We've seen plenty of inventors try and reinvent the bicycle, but there aren't many that take inspiration from the penny-farthing. The first MC2 caught our attention with its odd-sized wheels and multi-mode riding position, and its follow-up is just as interesting. With no chain and a laid-back driving position the MC2 Chopper is every bit as strange as its predecessor, but it's strange in the best way possible.
As you can probably see, there's nothing conventional about the MC2 Chopper. Rather than running with a conventional chain and derailleur setup, the Chopper has its pedals mounted directly to the driven wheels like a fixie. Except it isn't a fixed-gear bike, because it has a two-speed gearbox integrated into the hub, and riders benefit from a pedal-assist electric system.
The battery for the pedal-assist system is cleverly disguised as a water bottle on the back of the seat, and offers 50 km (31 mi) of range in Chopper guise or 80 km (50 mi) in Chopper+ trim. The 6.8-Ah battery in the base model contributes to its 20 kg (44 lb) weight, while the 10.2-Ah Chopper+ tips the scales at 22 kg (49 lb).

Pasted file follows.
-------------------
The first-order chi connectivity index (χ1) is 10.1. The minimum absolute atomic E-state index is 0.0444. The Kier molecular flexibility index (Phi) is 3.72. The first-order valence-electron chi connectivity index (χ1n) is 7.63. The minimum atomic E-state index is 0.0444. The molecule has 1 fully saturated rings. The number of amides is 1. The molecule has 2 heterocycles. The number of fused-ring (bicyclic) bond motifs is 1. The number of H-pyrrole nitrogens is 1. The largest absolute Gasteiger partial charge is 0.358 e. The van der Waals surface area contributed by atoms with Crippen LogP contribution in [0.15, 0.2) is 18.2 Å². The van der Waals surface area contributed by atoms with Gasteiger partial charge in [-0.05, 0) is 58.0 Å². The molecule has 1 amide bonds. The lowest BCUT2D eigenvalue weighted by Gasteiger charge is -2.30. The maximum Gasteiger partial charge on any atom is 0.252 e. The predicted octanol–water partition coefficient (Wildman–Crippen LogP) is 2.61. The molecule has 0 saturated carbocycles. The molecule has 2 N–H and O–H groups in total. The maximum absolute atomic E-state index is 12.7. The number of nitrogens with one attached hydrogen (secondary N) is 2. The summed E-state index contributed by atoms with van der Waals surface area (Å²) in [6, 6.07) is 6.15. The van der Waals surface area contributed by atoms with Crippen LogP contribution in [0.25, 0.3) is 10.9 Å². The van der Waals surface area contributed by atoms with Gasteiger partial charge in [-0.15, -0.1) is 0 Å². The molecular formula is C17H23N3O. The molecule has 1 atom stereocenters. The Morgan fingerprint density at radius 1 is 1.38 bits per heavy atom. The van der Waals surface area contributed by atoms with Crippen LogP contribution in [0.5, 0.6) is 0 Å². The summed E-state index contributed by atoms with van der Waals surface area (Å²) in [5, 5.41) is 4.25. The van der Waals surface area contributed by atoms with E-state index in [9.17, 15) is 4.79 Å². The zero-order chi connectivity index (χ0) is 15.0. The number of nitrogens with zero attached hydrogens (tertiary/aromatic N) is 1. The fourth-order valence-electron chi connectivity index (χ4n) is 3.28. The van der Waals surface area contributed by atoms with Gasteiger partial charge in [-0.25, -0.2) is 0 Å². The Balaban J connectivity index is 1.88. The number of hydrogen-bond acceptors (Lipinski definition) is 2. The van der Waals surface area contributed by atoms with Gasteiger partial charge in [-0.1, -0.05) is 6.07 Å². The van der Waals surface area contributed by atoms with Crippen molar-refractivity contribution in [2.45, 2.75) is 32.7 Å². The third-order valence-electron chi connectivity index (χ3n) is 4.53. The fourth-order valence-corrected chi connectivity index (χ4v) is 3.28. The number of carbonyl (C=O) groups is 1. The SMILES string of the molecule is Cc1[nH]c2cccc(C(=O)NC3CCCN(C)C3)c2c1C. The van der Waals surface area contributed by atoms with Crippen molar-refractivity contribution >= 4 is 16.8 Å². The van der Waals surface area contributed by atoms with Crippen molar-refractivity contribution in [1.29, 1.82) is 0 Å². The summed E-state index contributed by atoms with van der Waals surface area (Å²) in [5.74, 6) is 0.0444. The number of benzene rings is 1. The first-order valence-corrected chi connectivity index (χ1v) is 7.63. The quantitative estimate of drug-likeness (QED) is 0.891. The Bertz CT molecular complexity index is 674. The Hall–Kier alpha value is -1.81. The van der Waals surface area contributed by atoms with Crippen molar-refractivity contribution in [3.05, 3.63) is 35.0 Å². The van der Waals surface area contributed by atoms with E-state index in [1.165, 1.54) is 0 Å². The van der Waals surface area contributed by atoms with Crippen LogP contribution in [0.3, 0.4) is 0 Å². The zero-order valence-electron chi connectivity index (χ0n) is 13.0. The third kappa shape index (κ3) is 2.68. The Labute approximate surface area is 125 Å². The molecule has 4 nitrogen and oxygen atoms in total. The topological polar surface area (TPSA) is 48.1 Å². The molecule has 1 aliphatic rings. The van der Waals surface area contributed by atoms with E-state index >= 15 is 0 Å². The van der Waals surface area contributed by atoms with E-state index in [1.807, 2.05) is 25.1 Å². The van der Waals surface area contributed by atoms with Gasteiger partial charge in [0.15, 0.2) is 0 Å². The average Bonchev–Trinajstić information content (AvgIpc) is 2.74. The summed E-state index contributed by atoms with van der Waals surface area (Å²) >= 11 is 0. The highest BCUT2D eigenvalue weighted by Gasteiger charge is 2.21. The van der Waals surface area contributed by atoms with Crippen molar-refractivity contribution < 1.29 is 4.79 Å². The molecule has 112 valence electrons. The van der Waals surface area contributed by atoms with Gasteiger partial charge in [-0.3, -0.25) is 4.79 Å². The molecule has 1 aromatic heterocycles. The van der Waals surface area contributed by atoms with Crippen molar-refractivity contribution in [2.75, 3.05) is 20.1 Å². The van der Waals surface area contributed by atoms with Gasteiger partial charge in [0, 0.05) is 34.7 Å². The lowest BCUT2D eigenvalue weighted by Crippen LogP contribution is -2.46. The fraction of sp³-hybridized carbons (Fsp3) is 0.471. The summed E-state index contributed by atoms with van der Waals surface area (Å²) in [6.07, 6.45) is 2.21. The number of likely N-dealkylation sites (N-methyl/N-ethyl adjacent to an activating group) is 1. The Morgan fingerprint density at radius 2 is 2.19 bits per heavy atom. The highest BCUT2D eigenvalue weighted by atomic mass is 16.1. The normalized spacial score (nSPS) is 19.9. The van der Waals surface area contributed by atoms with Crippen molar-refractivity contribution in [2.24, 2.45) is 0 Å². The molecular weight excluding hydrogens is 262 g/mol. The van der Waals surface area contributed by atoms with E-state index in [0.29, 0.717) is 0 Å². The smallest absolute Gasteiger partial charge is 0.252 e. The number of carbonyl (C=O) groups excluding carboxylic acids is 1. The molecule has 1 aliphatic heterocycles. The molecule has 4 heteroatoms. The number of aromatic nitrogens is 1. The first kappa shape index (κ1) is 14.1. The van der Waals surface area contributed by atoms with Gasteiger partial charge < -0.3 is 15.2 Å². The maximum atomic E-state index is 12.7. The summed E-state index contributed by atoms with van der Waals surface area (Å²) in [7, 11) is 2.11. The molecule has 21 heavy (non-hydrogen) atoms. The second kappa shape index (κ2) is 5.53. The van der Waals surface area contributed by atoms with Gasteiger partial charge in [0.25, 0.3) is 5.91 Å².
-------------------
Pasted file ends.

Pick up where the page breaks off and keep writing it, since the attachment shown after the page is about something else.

Riders are treated to an adjustable suspension setup, and there are hydraulic disc brakes on the 26-inch front and 20-inch rear wheels. The frame itself is made of aluminum alloy and the front fork is carbon fiber, while the tires come from Schwalbe. Artistic riders are able to customize the frame with the included sticker packs.
MC2 says the laid-back seating position provided by the noseless saddle and back support makes the Chopper comfortable and easy to ride, while the chunky frame and odd-sized wheels mean you won't have any trouble getting noticed.
At the moment, Che Jing is seeking funding for the MC2 Chopper on IndieGogo, where it has raised more than US$20,600 of its $20,000 goal with 17 days remaining. Pledges start at $999 for a Chopper, while $1,099 is enough to reserve early birds a Chopper+. Should the bike reach production, it's expected to retail for $1,599 in base trim and $1,799 in Plus trim.